Five guys sitting a room yesterday could have voted to screw up the ENTIRE nation’s health laws with a vote to throw it in the garbage….
It’s just THAT simple….
All the efforts of the President and Congress….
BOTH parties to find a compromise could be at jeopardy….
One can only hope that Thursday night…
Somehow these guys hard a conversation with themselves and realized what was at stake…..
Redoing what they may undo will take a Herculean effort AGAIN in the political poisoned air or a upcoming Presidential Election….
But it WILL have to be done…
While the Republican’s have come down to using the ‘mandate’ as a wedge issue to try to unseat the Democratic President….
The fact remains that MILLION’s of American’s would lose their ability to have healthcare if the provision’s of the bill are allowed to stop…..
(And might the nation’s economy billions)
All of this because a mandate which is only a tax penalty that effects 10% of American has been used as selling point to get rid go the WHOLE Law for political reasons….
Good Job Republican’s…..
You may succeeded beyond your wildest dreams….
With the wrong call here…
The 5 guys on the court may expose themselves to withering criticism and ridicule unlike anything they’ve EVER known….
davidklion.wordpress.com….Scalia, Robers, Kennedy….
Although it would be folly to predict what the court will conclude, policy experts, insurers, doctors and legislators are now seriously contemplating the repercussions of a complete change in course two years after the nation began to put the law into place.
Their concerns were heightened after three days of court arguments in which some justices expressed skepticism about whether the full law could stand without the individual mandate requiring almost everyone to have insurance.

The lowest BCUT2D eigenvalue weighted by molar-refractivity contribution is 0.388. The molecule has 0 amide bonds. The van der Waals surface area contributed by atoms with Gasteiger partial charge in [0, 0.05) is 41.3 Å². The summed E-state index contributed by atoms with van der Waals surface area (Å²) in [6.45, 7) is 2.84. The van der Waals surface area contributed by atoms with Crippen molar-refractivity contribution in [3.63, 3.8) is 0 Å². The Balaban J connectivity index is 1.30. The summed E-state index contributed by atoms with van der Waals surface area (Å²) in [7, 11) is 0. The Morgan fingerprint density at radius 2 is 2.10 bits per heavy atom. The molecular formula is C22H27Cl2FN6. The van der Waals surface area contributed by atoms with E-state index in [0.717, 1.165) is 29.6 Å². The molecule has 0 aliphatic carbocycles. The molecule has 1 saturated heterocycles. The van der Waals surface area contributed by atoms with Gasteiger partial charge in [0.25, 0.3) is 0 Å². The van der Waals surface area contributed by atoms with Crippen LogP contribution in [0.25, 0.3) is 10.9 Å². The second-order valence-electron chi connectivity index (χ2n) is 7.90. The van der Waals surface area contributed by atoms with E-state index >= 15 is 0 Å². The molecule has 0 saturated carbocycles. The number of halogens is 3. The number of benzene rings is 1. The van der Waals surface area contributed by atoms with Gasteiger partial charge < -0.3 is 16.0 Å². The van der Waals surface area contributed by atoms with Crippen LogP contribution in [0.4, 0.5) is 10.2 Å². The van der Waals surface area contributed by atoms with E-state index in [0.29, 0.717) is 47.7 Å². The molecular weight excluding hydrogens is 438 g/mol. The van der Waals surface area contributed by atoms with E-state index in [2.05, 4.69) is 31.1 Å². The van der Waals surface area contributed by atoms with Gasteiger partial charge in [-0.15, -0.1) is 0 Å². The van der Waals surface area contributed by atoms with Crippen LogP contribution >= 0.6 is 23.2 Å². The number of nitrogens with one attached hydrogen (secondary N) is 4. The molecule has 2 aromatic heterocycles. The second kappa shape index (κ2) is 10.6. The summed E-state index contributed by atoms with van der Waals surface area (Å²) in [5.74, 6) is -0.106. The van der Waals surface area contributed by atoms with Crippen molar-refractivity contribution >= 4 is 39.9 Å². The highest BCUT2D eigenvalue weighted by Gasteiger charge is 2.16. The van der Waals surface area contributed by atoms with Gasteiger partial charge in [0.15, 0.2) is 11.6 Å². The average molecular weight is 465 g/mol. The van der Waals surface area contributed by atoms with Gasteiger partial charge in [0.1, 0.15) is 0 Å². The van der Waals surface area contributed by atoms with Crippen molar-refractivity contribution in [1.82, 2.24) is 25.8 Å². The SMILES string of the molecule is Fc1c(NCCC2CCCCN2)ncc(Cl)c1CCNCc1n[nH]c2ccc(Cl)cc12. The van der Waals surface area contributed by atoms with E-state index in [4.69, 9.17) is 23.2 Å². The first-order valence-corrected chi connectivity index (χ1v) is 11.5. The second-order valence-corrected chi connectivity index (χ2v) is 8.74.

“Many of us did not get the bill we wanted, but I think having to start over is worse than having to fix this,” said Robert Laszewski, a health care industry consultant and former insurance executive who opposed the bill.
Others say, however, the last two years have made it easier for Congress or the states to revisit the issue. The effort was not a waste of time, said Christine Pollack, vice president of government affairs at the Retail Industry Leaders Association, a trade group that represents large retailers and opposed the law. “There has been an important dialogue that has happened over the last three and a half years that has been a long time coming,” she said.
The most ambitious provisions would be nearly impossible to salvage, like the requirement that insurers offer coverage even to those with existing medical conditions and the broad expansion of the Medicaid program for the poor. Popular pieces of the legislation might survive in the market, like insuring adult children up to age 26 through their parents’ policies, along with some of the broader changes being made in the health care system in how hospitals and doctors deliver care.
Abandoning the efforts and billions of dollars invested since the law was passed in 2010 would result in turmoil for hospitals, doctors, patients and insurers.
Many insurers would have difficulty changing course. “The risk of repeal and starting from zero frightens them infinitely more” than having to comply with the law as written, said Michael A. Turpin, a former insurance executive who is now a senior executive at USI Insurance Services, a broker.